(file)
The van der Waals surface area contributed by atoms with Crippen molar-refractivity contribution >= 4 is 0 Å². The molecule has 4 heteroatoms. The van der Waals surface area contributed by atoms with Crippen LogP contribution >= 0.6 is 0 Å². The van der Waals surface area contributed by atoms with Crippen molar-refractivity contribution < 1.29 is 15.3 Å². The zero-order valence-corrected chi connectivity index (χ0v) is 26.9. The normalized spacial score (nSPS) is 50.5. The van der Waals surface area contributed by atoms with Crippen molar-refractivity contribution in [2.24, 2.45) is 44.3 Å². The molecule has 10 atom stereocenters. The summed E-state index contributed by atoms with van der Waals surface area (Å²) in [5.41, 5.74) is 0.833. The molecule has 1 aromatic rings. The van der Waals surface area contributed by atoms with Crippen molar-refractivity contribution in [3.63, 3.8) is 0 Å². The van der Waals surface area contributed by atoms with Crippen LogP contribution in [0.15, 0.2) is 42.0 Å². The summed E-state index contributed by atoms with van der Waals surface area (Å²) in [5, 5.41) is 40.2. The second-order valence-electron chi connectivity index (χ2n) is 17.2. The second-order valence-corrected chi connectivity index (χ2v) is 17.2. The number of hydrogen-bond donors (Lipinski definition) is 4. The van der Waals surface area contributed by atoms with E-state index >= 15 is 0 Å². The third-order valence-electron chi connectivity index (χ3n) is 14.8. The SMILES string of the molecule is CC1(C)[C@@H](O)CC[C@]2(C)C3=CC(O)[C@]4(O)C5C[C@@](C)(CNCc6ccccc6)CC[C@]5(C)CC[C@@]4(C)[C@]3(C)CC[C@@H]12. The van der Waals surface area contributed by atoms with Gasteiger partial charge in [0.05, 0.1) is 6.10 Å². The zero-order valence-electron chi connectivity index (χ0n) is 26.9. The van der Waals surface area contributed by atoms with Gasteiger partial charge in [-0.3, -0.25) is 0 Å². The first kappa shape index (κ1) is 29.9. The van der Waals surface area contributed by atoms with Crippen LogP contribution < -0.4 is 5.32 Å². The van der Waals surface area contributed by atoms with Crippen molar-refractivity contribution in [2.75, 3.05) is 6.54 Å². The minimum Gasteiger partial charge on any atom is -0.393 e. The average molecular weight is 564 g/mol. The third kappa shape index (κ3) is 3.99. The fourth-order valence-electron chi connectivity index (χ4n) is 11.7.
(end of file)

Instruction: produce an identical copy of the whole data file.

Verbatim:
The van der Waals surface area contributed by atoms with Crippen molar-refractivity contribution >= 4 is 0 Å². The molecule has 4 heteroatoms. The van der Waals surface area contributed by atoms with Crippen LogP contribution >= 0.6 is 0 Å². The van der Waals surface area contributed by atoms with Crippen molar-refractivity contribution < 1.29 is 15.3 Å². The zero-order valence-corrected chi connectivity index (χ0v) is 26.9. The normalized spacial score (nSPS) is 50.5. The van der Waals surface area contributed by atoms with Crippen molar-refractivity contribution in [2.24, 2.45) is 44.3 Å². The molecule has 10 atom stereocenters. The summed E-state index contributed by atoms with van der Waals surface area (Å²) in [5.41, 5.74) is 0.833. The molecule has 1 aromatic rings. The van der Waals surface area contributed by atoms with Crippen molar-refractivity contribution in [3.63, 3.8) is 0 Å². The van der Waals surface area contributed by atoms with Crippen LogP contribution in [0.15, 0.2) is 42.0 Å². The summed E-state index contributed by atoms with van der Waals surface area (Å²) in [5, 5.41) is 40.2. The second-order valence-electron chi connectivity index (χ2n) is 17.2. The second-order valence-corrected chi connectivity index (χ2v) is 17.2. The number of hydrogen-bond donors (Lipinski definition) is 4. The van der Waals surface area contributed by atoms with E-state index >= 15 is 0 Å². The third-order valence-electron chi connectivity index (χ3n) is 14.8. The SMILES string of the molecule is CC1(C)[C@@H](O)CC[C@]2(C)C3=CC(O)[C@]4(O)C5C[C@@](C)(CNCc6ccccc6)CC[C@]5(C)CC[C@@]4(C)[C@]3(C)CC[C@@H]12. The van der Waals surface area contributed by atoms with Gasteiger partial charge in [0.05, 0.1) is 6.10 Å². The zero-order valence-electron chi connectivity index (χ0n) is 26.9. The van der Waals surface area contributed by atoms with Gasteiger partial charge in [-0.3, -0.25) is 0 Å². The first kappa shape index (κ1) is 29.9. The van der Waals surface area contributed by atoms with Crippen LogP contribution < -0.4 is 5.32 Å². The van der Waals surface area contributed by atoms with Crippen molar-refractivity contribution in [2.75, 3.05) is 6.54 Å². The minimum Gasteiger partial charge on any atom is -0.393 e. The average molecular weight is 564 g/mol. The third kappa shape index (κ3) is 3.99. The fourth-order valence-electron chi connectivity index (χ4n) is 11.7.